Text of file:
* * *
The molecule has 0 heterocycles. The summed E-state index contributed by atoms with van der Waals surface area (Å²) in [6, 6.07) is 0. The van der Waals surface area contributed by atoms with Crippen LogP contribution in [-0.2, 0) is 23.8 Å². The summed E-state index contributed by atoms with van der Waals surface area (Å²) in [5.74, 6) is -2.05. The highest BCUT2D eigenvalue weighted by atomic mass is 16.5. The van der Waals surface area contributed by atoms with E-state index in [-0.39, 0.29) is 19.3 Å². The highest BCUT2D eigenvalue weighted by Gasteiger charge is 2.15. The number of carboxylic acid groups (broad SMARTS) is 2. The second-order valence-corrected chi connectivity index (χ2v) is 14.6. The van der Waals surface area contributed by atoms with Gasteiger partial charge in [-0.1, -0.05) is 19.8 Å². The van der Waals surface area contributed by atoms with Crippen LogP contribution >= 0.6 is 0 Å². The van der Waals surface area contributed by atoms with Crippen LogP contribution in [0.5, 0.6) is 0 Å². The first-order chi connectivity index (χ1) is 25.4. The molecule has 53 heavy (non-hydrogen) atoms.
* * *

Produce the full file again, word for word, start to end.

The molecule has 0 heterocycles. The summed E-state index contributed by atoms with van der Waals surface area (Å²) in [6, 6.07) is 0. The van der Waals surface area contributed by atoms with Crippen LogP contribution in [-0.2, 0) is 23.8 Å². The summed E-state index contributed by atoms with van der Waals surface area (Å²) in [5.74, 6) is -2.05. The highest BCUT2D eigenvalue weighted by atomic mass is 16.5. The van der Waals surface area contributed by atoms with E-state index in [-0.39, 0.29) is 19.3 Å². The highest BCUT2D eigenvalue weighted by Gasteiger charge is 2.15. The number of carboxylic acid groups (broad SMARTS) is 2. The second-order valence-corrected chi connectivity index (χ2v) is 14.6. The van der Waals surface area contributed by atoms with Gasteiger partial charge in [-0.1, -0.05) is 19.8 Å². The van der Waals surface area contributed by atoms with Crippen LogP contribution >= 0.6 is 0 Å². The van der Waals surface area contributed by atoms with Crippen LogP contribution in [0.5, 0.6) is 0 Å². The first-order chi connectivity index (χ1) is 25.4. The molecule has 53 heavy (non-hydrogen) atoms.